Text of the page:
In what sense does the narrator's telling of "A Rose for Emily" serve as a metaphorical rose for Emily?

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This is a great question to ponder, especially since actual roses never appear in the story.

The last section of the story, Part 5, gives us our only hints of literal roses. As the townspeople break into Emily 's bedroom upstairs, they see how everything in the room has a...

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This is a great question to ponder, especially since actual roses never appear in the story.

The last section of the story, Part 5, gives us our only hints of literal roses. As the townspeople break into Emily's bedroom upstairs, they see how everything in the room has a paleness to it, even the "faded rose color" of the curtains and the "rose-shaded lights." Roses are a symbol of romantic love. Since we only saw these rose-colored things in the very private bedroom belonging to Emily, we could infer that romance was something close to her heart, something only she really knew about.

The story is like a rose for Emily because the narrator wants to show his respect for her and bring some beauty and dignity to the story of her life. Giving a rose to someone also expresses romantic love; Emily deserved that and never got it.

We know that Emily was upright and proud, even irrationally so. But she also endured hardships, like her father's death when she was young, and the fact that while he was alive, her father chased away all the young men who would have been interested in her. That's more than just sad or annoying: having a husband would have given Emily the chance to earn respect and find fulfillment as a wife and mother, and it would have allowed her family line to continue. But as it actually happened, her entire direct family line was wiped out because of her failure to marry or have kids.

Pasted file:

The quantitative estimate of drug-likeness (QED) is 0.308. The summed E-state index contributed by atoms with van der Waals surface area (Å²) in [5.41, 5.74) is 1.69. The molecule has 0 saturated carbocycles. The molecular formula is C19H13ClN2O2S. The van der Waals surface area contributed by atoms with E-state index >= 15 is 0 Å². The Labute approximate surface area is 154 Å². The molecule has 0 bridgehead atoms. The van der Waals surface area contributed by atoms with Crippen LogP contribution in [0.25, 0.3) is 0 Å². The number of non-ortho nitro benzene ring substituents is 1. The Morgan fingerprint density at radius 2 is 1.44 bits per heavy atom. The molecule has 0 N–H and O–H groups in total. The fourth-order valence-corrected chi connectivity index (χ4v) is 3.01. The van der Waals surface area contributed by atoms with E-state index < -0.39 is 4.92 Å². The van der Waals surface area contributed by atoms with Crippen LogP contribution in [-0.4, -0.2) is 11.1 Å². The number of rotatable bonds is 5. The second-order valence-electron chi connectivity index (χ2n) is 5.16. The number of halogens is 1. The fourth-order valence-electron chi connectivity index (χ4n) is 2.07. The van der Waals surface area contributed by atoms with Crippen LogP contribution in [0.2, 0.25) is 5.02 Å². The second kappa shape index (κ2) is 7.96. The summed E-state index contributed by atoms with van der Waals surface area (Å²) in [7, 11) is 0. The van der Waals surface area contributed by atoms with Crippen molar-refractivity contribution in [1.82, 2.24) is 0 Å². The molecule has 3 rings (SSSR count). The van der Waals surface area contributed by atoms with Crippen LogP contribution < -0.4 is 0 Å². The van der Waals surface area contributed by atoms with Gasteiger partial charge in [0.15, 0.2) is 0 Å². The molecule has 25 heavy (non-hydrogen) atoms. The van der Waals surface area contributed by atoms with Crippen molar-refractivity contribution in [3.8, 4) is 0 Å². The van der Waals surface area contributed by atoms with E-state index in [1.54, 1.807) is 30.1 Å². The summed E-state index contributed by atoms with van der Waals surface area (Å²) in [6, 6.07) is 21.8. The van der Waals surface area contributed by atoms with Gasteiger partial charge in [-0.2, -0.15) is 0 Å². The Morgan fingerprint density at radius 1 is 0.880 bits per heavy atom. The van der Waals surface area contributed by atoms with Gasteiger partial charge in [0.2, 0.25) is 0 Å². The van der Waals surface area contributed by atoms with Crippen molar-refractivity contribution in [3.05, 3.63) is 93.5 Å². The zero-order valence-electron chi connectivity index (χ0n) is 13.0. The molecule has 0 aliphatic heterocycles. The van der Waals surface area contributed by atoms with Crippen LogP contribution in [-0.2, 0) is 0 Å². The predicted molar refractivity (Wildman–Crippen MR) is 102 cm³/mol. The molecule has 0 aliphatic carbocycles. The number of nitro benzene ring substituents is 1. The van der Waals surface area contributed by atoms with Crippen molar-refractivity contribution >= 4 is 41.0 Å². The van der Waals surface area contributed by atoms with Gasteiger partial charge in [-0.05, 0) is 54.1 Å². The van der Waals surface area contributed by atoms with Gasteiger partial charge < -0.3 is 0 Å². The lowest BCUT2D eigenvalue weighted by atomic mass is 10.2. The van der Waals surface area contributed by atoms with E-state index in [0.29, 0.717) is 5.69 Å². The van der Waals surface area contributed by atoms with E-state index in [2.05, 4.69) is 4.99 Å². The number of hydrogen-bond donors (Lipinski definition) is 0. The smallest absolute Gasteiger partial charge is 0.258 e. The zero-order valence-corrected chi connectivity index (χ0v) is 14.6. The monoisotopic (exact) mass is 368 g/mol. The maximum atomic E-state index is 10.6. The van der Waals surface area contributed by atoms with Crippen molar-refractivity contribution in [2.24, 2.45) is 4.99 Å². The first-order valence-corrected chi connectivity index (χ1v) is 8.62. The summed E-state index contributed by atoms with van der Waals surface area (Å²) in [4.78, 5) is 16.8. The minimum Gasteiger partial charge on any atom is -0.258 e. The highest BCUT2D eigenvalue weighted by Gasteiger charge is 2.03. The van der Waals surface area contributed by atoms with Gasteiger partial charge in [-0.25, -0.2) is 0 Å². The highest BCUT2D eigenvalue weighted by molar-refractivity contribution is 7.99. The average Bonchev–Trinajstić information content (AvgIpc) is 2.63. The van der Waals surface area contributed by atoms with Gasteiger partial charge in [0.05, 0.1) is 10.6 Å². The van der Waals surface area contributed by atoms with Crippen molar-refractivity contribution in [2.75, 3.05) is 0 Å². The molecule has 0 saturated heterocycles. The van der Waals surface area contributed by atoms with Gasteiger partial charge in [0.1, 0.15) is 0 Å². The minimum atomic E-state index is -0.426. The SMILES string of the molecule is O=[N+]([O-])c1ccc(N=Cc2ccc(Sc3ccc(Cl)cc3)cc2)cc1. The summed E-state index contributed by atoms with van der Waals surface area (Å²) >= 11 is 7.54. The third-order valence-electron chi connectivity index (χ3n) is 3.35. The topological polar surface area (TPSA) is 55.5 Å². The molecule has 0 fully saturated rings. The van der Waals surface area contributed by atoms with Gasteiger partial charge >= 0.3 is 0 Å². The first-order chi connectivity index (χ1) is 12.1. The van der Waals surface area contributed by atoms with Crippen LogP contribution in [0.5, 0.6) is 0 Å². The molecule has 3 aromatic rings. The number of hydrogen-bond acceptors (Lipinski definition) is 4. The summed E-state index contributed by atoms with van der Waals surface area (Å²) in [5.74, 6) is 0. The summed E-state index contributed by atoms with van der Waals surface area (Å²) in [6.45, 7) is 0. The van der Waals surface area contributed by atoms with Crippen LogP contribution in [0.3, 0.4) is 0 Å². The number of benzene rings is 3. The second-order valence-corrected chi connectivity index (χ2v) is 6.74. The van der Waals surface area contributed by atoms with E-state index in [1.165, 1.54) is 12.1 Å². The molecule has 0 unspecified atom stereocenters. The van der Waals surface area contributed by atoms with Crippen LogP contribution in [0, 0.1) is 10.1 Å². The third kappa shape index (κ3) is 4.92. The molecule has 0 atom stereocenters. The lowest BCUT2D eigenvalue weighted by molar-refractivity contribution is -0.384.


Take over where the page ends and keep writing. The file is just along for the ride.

As it turns out, a bit of Googling reveals a quote from an interview with Faulkner, the author, who explains his intended meaning in slightly different words. So let's check that out:

"[The title] was an allegorical title; the meaning was, here was a woman who had had a tragedy, an irrevocable tragedy and nothing could be done about it, and I pitied her and this was a salute…to a woman you would hand a rose."

What he means is that the storyteller feels pity for Emily's situation and wanted to "salute" her, or respectfully acknowledge what she had endured.

Still, you don't have to limit your thinking to what Faulkner himself says. Stories take on lives and meanings of their own, and you could continue to think about what else a rose might symbolize and how that might deepen your understanding and appreciation of the story.

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